Sexting: Do you or don’t you?

29 Nov

With the click of a button, the three of us were able to reach 400 people. We created a Facebook event and invited around 400 of our friends to take a survey. The event was called “SEXTING SURVEY, please help us!!!!” and soon enough 75 people said they were attending. Within two hours, 30 people had already taken the survey. A week later, people were still taking the survey and we ended with 116 responses. The basic (free) account on Survey Monkey only allows you to view the first 100 responses before asking if you want to upgrade with the message, “WOW, YOU HAVE A POPULAR SURVEY!”

Not only can we share every detail of our lives and what embarrassing things we did at a party last weekend, but through Facebook we’re able to let people know about upcoming events and get their opinions on important issues, like sexting. New media is making our lives more and more fast-paced and we are able to find out about everything that’s going on in our worlds almost instantly. We know what our friends are doing at all times; we even know what famous people and random strangers are doing at all times. Even though everyone chooses how much they want to share on the Internet, just having a Facebook or Twitter is putting yourself out there. You never know what your friends are going to post about you, which all of their friends will see, who can tell their friends, and on and on until your secrets spread like wildfire. Privacy is a thing of the past.

Taking all of this into consideration, it is no surprise that today people talk openly about formerly taboo topics like sex. “Sex sells” and is literally everywhere. It’s in music, movies, TV shows, websites, and all different types of media. Everyone wants to talk about it and hear about it. However, talking about it through media is a very different concept than the so-called phenomenon of sexting. According to Wikipedia, Sexting (a portmanteau of sex and texting) is the act of sending sexually explicit messages or photos electronically, primarily between mobile phones. Sexting takes all of this talk about sex to the next level because it is a private conversation between two people that can easily become public.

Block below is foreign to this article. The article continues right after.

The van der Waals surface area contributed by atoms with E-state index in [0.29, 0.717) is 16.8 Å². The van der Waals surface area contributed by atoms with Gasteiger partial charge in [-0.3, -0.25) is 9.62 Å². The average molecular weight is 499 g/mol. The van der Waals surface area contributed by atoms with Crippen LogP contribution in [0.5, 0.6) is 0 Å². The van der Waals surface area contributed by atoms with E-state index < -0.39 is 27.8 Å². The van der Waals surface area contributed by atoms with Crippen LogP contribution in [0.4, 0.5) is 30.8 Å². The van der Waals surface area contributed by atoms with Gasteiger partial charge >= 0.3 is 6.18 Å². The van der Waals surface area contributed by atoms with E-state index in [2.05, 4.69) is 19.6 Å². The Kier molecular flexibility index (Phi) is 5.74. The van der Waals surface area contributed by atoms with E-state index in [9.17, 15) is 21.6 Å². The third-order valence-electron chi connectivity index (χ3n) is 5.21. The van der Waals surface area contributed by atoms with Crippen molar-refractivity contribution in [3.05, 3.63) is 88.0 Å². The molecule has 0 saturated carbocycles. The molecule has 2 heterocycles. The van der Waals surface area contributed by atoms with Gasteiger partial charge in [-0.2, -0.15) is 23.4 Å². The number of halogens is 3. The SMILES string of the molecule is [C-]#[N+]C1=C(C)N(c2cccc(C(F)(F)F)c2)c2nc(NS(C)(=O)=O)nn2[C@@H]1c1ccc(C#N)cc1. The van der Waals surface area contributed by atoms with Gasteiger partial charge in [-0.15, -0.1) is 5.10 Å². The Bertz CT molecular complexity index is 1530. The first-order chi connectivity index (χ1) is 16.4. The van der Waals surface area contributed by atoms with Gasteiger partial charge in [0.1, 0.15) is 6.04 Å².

Many people are willing to talk about sexting, whether it is anonymously through a survey or on video. It is like talking about something that was brought about by new media through more forms of new media. The rapid growth of the sexting trend was no doubt caused by the invention of smartphones like the BlackBerry and iPhone. It is simple and fast to send pictures and videos via text. Whether it is appropriate or acceptable is another issue. In recent years there have been countless cases of legal ramifications that involve sexting. When teenagers distribute photos of themselves or other teenagers it counts as child pornography. Celebrities have also been caught in scandals that involve texting lewd messages or leaking of nude photographs. Once you click send, there is no telling who is going to see the “private” message you sent.

Our results show that there are many definitions for sexting and reasons people do it.

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